As he is saying this, someone brings word that the young daughter of the leader has died.  “Don’t trouble Jesus any further,” they suggest.  Overhearing this exchange, Jesus says to the distraught father, “Do not fear, only believe and she will be saved.”  They go and Jesus interrupts the funeral.  He takes her by the hand – touching a dead body, which you are not supposed to do according to the law – and restores her life.  Restores her family. Restores her to the community that only saw her as dead and cut off.

So, how do you end a day like that?  Jesus ends it by sending out his disciples.  As Luke writes it: Jesus “gave them power and authority over demons and to cure diseases, and he sent them out to proclaim the kingdom of God and to heal.” (9:1b-2) Only after witnessing what they had seen, even if just in that one day, could they now go out and do what Jesus was calling them to do.  They had been challenged to be faithful even in the midst the storms. They had witnessed Jesus’ power to heal and restore life. They had learned that God’s community leaves no one out, leaves no one cut off by the law, by worldly labels and divisions, or by communal fear.

Saint Paul, while never seeing a day like this for himself, certainly heard the witness of those first disciples and so came to the same understanding that, in Christ, there is no longer Jew or Greek (read that as Gentile, and thus perfectly inclusive) there is no longer slave or free (expand that to the haves and the have nots, the powerful and the oppressed), there is no longer male and female (read that as no differences that define or discriminate). Through the grace of God made known in Christ Jesus, we of the new covenant are joined to the people of the first covenant – offspring of Abraham, our Jewish siblings.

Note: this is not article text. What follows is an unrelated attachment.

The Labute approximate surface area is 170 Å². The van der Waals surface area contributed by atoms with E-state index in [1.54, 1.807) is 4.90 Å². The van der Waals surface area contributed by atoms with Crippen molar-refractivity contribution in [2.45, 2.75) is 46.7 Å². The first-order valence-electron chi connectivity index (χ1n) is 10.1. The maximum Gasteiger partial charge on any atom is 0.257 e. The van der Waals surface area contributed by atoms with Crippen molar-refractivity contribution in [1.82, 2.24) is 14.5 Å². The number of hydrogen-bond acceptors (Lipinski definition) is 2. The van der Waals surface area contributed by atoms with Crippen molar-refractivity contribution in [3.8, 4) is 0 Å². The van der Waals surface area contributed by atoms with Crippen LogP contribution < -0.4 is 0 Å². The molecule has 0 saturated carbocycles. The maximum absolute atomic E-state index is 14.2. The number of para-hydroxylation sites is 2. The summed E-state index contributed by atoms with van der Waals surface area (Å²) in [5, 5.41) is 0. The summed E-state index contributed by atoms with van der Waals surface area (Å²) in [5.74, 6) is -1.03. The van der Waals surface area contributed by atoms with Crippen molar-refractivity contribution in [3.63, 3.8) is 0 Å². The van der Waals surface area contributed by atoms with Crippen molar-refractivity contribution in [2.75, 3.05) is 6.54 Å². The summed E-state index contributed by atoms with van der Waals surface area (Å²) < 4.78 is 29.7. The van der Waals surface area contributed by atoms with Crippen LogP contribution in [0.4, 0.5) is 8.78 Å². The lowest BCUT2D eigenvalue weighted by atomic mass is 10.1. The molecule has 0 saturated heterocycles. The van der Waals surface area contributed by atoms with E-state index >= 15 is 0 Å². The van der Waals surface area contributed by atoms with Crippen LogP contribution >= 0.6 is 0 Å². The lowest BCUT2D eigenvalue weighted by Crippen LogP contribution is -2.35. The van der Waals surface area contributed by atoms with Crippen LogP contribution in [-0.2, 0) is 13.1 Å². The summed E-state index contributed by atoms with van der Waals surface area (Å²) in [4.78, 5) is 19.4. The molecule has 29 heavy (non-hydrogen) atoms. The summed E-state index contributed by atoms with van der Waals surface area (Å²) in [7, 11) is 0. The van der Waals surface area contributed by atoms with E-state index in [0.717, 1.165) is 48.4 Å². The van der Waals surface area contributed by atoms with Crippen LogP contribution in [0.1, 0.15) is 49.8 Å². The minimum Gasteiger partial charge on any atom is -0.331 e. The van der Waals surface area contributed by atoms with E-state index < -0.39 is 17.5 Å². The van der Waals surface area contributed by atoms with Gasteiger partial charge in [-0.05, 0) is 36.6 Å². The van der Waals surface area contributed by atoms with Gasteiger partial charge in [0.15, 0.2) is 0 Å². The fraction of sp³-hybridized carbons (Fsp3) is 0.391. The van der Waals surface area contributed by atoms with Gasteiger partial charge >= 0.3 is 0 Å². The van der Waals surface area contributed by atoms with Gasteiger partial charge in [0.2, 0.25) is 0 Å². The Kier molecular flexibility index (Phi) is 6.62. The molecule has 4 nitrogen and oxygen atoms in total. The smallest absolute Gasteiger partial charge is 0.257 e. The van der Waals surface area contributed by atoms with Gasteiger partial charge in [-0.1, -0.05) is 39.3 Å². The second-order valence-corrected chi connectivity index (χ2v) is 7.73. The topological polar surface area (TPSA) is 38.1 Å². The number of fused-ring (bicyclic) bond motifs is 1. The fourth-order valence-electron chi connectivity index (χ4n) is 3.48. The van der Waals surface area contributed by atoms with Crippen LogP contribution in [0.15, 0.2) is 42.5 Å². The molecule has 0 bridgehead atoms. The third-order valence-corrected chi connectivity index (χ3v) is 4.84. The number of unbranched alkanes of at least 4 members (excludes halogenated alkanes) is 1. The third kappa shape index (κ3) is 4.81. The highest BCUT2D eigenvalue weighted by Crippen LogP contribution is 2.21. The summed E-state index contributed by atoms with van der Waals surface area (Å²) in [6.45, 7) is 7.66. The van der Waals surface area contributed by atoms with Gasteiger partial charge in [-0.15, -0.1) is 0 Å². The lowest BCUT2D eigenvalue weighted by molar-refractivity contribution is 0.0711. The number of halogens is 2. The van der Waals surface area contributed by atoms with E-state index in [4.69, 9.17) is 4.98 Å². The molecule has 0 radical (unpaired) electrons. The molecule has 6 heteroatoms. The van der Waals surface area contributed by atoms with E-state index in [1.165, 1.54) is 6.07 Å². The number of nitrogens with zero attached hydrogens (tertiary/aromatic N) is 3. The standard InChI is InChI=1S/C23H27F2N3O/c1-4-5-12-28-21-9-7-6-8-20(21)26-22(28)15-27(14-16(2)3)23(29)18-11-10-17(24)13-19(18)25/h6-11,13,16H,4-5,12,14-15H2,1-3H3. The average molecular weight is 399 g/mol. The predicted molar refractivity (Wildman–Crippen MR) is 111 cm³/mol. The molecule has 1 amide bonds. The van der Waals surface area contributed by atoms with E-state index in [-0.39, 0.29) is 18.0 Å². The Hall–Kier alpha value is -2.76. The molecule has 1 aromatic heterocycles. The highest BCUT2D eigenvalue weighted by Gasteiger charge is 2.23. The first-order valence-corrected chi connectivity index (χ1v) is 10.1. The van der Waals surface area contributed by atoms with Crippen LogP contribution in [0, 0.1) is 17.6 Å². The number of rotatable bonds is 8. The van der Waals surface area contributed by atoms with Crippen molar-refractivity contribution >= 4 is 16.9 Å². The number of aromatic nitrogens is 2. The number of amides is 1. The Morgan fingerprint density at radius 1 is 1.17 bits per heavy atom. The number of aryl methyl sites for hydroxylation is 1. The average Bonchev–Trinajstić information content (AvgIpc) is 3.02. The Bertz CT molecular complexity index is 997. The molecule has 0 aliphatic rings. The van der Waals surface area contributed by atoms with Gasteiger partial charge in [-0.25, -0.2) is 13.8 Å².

I take the liberty of expanding our gospel reading beyond our assigned text for today because this day in the life of Jesus that I have summed up so wonderfully and profoundly defines and celebrates the ministry of St. John’s, a ministry that I have been so privileged to be a part of for these 11 years.

Storms have raged in our community.  It was a pretty bad storm when I first got on this boat. Storms have raged beyond our walls.  Wars and pandemics, slaughters of innocents and slaughter of values, have challenged our peace and our hope, but we continue to listen to the calming words of Christ and sail on in faith.

Together we follow Christ’s example and answer Christ’s call to confront the demons of our own times that tear apart our communities and would condemn us to lifeless living among the tombs. Those demons being: racism and white supremacy, sexism, homophobia and transphobia, xenophobia and hyper-nationalism, Christian elitism and other heresies du jour.

We are building a community where those who have been told that they do not belong in the family of God or the church of Christ for one reason or another, who have been cut off from families or groups, and we have proclaimed the good news that they are welcome here in the name of Christ who lived many a day like the one described by Luke.  Welcomed here not to become more like us, but to become more of who they are as cherished children of God.

We do all this not from a place of superiority, but because we ourselves have been frightened and short of faith, we ourselves have been cut off, we ourselves continue to seek healing, we have been raised from the dead through the waters of baptism. We have been welcomed unconditional to the table of Jesus the feeds the community of faith.  We know first hand what God has done and is doing though the healing presence of Christ, and so we, like that healed man, can do nothing else by rise from the feet of Jesus and go and tell, in word and deed, what God in Christ has done for us. Because the witness of our healing – individual and communal – is one of the ways that we, along with that man of the tombs, do the work of an evangelist. In the witness of our rising from the dead to new life, we say to the world: do not fear.

By the power of the Holy Spirit, live each day in the fullness of Jesus the Christ that filled that day so long ago, bearing witness to our God of love who continues to shout to us and through us:  Here I am!  Here I am!

The Rev. Mark Erson,